I’ve come to see my sister Jo who has lived here most of her adult life. When I left Australia at 20 Jo was only 14. I missed seeing her grow into a woman and the landmark events of her life (as was the case with my other three sisters who were and still are scattered to four corners of Australia). If I’m lucky I now see Jo briefly once a year. It’s not enough. Family becomes more important, not less, over time. Now Jo is ‘Nanny’ twice over with the birth of daughter Jess’ second baby girl last week. If I’m very lucky I might get to see Jess and her two precious girls, Eva 13 months and baby Isabelle.

It also helps that Jo lives in one of the most beautiful places in the world and I could do with some R and R after Deception Bay and an ultimately futile house hunt. The bonus is that Jo is an awesome hair stylist and my mullet has reached the public embarrassment stage. I resemble a refugee from ‘That Seventies Show’.

I hadn’t made any plans for this trip beyond booking an apartment within easy walk of the Esplanade as Jo works full-time and Jess was still in hospital post caesar section when I arrived. Scanning the activities on offer I settled on the river tubing excursion. Floating down a tropical stream over shallow rapids for a couple of hours sounds divine. Sadly the lack of rainfall this summer put paid to that. Until the region receives much needed rain tubing is off.

Next option is a visit to the largest living organism in the world, the Great Barrier Reef. I’ve snorkelled the reef a couple of times before but it’s been a few years. I selected one of the smaller boats that visits both the outer and inner reef. With just 40 people on board getting everyone equipped and in and out of the water is faster. The catamaran Seastar’s crew are all under thirty and totally committed to ensuring we have a wonderful experience. Detailed briefings throughout the day are delivered with larrikin good humour by dive master Anthony wearing his Santa’s helper hat.

Tea, coffee and muffins are on offer during the one hour cruise to the first stop, Michaelmas Cay. A small elipse of pristine white sand, the cay is a bird and marine life sanctuary. Within 15 minutes we’re all in the water. Most people snorkel but a few take the introductory dive and two Brazilians disappear in the zodiac dinghy – must be seasoned divers. Everyone wears an obligatory stinger suit in case we brush up against dangerous jelly fish. None seen all day.


As I don’t have a snorkelling buddy (required for safety) I join the snorkel tour off the boat led by Johan from Gothenburg, Sweden. I follow his flourescent yellow vest across the sea floor as he points out features of the many types of coral and helps us spot fish. So much variety and so colourful, a psychedelic experience. My favourites are the giant clams with their purple, aquamarine and emerald lips and the parrot fish munching away on the coral. It’s noisy down there!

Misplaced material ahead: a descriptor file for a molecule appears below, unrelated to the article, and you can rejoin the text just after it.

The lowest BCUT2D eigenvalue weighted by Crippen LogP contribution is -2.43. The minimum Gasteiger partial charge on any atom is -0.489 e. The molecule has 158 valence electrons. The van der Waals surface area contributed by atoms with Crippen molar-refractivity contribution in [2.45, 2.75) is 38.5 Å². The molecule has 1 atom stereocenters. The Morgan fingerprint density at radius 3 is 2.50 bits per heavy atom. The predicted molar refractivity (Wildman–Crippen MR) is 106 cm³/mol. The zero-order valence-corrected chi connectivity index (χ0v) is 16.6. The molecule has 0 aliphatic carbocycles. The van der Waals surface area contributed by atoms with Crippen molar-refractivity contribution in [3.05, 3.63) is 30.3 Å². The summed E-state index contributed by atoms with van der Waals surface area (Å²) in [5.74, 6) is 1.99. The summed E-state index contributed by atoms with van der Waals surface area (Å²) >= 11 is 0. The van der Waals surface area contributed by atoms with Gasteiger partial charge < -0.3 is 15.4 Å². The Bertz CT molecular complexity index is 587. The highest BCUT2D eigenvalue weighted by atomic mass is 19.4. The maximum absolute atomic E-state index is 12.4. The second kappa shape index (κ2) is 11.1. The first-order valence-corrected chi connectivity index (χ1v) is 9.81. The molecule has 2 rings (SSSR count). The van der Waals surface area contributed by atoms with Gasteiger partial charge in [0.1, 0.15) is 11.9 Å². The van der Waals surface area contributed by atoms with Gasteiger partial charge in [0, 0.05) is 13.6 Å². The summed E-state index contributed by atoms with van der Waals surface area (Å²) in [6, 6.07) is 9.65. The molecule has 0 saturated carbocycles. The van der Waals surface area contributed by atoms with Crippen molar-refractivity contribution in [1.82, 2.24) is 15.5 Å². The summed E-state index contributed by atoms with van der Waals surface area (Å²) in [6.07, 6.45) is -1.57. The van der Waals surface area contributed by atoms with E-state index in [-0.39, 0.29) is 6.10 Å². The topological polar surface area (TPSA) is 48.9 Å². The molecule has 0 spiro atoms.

Ninety minutes later time to climb back on board. Buffet lunch is served as we steam forty minutes to the next mooring spot, Hastings Reef. We repeat the routine of the last snorkel tour, this time trying to spot green turtles that make Hastings their home. One was sighted there but I missed it.





A cup of tea and some cake kept up the blood sugar levels on the return trip. I napped on deck then started looking for dolphins. After twenty minutes concentrated effort I spotted a black fin and body arcing through the waves far in the distance. It proved to be the lone dolphin of the day.

To my untrained eye the reefs we visited seem to be in fair health. They have an abundance of varied corals and fish and the coral spawned the day before, an event that usually only happens once a year. Each day tripper to the reef pays a $15 reef tax which goes towards reef protection and research. Certainly the Great Barrier Reef is under threat on multiple fronts: illegal fishing, especially the nets that snag and break delicate corals, silt and fertilizer run off, the Crown of Thorns Star Fish (happily we didn’t see any of them) and rising seawater temperatures are all taking a toll.

I fervently hope future generations are able to enjoy the uniquely beautiful Great Barrier Reef as I have. It truly is one of the wonders of the world.



Besides enjoying some excellent meals with Jo (Mondo restaurant on the waterfront was the best), a visit to the Art Gallery to view the visiting exhibition, Goya’s series of 80 captioned satirical etchings entitled ‘Los Caprichos’, and a little shopping I just chillaxed.

On the morning of my last day Jo called to invite me to accompany her to collect Jess and the girls. Jess was having air conditioning installed in her home in the cane fields of Gordonvale 40 minutes south of Cairns so Jo offered to drive Jess and babies to the shops while the workmen sawed and hammered in the 34 degree Celsius heat.

There is no sweeter thing than a newborn baby, except possibly a bubbly, happy, singing and dancing toddler who seems to have an on/off switch with no whinging or crying in between.

I found I was a bit rusty at baby wrangling but we had an enjoyable outing and even managed lunch in a cafe without mishap. Now I’m on the red eye Virgin flight back to Brisbane watching the densely forested coastline of Tropical North Queensland recede and disappear into cloud outside my window. Can’t say when I’ll be back but I hope it’s soon.



This the last post for 2012. Thank you for reading. I hope you all have a safe, happy and relaxed year end break. Cheers to 2013 and more travel adventures for everyone!

Photo note: Underwater image provided with the permission of Seastar Cruises.